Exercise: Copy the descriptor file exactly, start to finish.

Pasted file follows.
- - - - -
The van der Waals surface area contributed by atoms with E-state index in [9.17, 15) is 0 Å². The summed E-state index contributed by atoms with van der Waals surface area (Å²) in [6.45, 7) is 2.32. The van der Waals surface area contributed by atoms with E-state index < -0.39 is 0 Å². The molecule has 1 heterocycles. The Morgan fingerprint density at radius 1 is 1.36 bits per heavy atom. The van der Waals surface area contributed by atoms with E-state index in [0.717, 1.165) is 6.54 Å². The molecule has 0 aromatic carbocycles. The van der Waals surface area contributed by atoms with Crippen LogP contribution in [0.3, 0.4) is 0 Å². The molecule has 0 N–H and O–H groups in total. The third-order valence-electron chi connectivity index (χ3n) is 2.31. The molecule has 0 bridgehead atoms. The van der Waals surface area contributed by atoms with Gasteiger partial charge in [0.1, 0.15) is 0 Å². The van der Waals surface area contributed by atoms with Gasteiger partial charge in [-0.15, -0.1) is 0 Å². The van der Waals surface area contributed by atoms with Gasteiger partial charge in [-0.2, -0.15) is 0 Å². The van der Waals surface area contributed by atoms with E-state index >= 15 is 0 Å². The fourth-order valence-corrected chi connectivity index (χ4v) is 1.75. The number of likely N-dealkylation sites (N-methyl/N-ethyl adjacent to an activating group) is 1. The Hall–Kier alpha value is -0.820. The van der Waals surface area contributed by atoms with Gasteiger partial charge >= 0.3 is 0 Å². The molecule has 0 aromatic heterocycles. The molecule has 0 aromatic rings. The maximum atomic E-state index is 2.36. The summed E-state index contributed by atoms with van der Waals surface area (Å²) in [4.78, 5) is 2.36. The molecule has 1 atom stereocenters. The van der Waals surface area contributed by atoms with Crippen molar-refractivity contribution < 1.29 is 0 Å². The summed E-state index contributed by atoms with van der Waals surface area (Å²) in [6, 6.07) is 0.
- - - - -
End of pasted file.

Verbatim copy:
The van der Waals surface area contributed by atoms with E-state index in [9.17, 15) is 0 Å². The summed E-state index contributed by atoms with van der Waals surface area (Å²) in [6.45, 7) is 2.32. The van der Waals surface area contributed by atoms with E-state index < -0.39 is 0 Å². The molecule has 1 heterocycles. The Morgan fingerprint density at radius 1 is 1.36 bits per heavy atom. The van der Waals surface area contributed by atoms with E-state index in [0.717, 1.165) is 6.54 Å². The molecule has 0 aromatic carbocycles. The van der Waals surface area contributed by atoms with Crippen LogP contribution in [0.3, 0.4) is 0 Å². The molecule has 0 N–H and O–H groups in total. The third-order valence-electron chi connectivity index (χ3n) is 2.31. The molecule has 0 bridgehead atoms. The van der Waals surface area contributed by atoms with Gasteiger partial charge in [0.1, 0.15) is 0 Å². The van der Waals surface area contributed by atoms with Gasteiger partial charge in [-0.15, -0.1) is 0 Å². The van der Waals surface area contributed by atoms with Gasteiger partial charge in [-0.2, -0.15) is 0 Å². The van der Waals surface area contributed by atoms with E-state index >= 15 is 0 Å². The fourth-order valence-corrected chi connectivity index (χ4v) is 1.75. The number of likely N-dealkylation sites (N-methyl/N-ethyl adjacent to an activating group) is 1. The Hall–Kier alpha value is -0.820. The van der Waals surface area contributed by atoms with Gasteiger partial charge >= 0.3 is 0 Å². The molecule has 0 aromatic heterocycles. The molecule has 0 aromatic rings. The maximum atomic E-state index is 2.36. The summed E-state index contributed by atoms with van der Waals surface area (Å²) in [4.78, 5) is 2.36. The molecule has 1 atom stereocenters. The van der Waals surface area contributed by atoms with Crippen molar-refractivity contribution < 1.29 is 0 Å². The summed E-state index contributed by atoms with van der Waals surface area (Å²) in [6, 6.07) is 0.